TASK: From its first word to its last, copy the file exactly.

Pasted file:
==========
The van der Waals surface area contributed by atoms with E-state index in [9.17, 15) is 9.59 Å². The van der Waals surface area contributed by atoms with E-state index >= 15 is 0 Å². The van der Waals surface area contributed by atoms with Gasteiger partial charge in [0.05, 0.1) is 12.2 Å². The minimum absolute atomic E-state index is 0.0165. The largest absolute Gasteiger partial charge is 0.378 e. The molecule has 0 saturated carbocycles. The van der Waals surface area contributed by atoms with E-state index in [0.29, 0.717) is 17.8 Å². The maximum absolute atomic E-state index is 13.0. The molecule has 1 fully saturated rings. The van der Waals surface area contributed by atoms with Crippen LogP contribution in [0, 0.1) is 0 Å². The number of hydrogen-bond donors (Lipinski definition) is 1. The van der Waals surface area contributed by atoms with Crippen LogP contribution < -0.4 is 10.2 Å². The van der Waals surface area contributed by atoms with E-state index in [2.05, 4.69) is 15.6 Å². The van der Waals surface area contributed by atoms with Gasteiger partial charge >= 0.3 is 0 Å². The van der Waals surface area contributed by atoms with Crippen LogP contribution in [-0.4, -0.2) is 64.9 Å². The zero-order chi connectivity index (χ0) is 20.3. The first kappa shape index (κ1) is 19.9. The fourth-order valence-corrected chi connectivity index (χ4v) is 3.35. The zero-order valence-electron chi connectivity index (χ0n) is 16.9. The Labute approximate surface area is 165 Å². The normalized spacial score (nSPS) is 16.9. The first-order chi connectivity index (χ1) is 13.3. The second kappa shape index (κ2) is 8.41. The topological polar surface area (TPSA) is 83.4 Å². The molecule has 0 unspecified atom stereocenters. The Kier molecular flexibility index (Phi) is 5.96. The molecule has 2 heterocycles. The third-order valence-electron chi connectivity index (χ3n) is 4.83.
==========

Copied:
The van der Waals surface area contributed by atoms with E-state index in [9.17, 15) is 9.59 Å². The van der Waals surface area contributed by atoms with E-state index >= 15 is 0 Å². The van der Waals surface area contributed by atoms with Gasteiger partial charge in [0.05, 0.1) is 12.2 Å². The minimum absolute atomic E-state index is 0.0165. The largest absolute Gasteiger partial charge is 0.378 e. The molecule has 0 saturated carbocycles. The van der Waals surface area contributed by atoms with E-state index in [0.29, 0.717) is 17.8 Å². The maximum absolute atomic E-state index is 13.0. The molecule has 1 fully saturated rings. The van der Waals surface area contributed by atoms with Crippen LogP contribution in [0, 0.1) is 0 Å². The number of hydrogen-bond donors (Lipinski definition) is 1. The van der Waals surface area contributed by atoms with Crippen LogP contribution < -0.4 is 10.2 Å². The van der Waals surface area contributed by atoms with E-state index in [2.05, 4.69) is 15.6 Å². The van der Waals surface area contributed by atoms with Gasteiger partial charge >= 0.3 is 0 Å². The van der Waals surface area contributed by atoms with Crippen LogP contribution in [-0.4, -0.2) is 64.9 Å². The zero-order chi connectivity index (χ0) is 20.3. The first kappa shape index (κ1) is 19.9. The fourth-order valence-corrected chi connectivity index (χ4v) is 3.35. The zero-order valence-electron chi connectivity index (χ0n) is 16.9. The Labute approximate surface area is 165 Å². The normalized spacial score (nSPS) is 16.9. The first-order chi connectivity index (χ1) is 13.3. The second kappa shape index (κ2) is 8.41. The topological polar surface area (TPSA) is 83.4 Å². The molecule has 0 unspecified atom stereocenters. The Kier molecular flexibility index (Phi) is 5.96. The molecule has 2 heterocycles. The third-order valence-electron chi connectivity index (χ3n) is 4.83.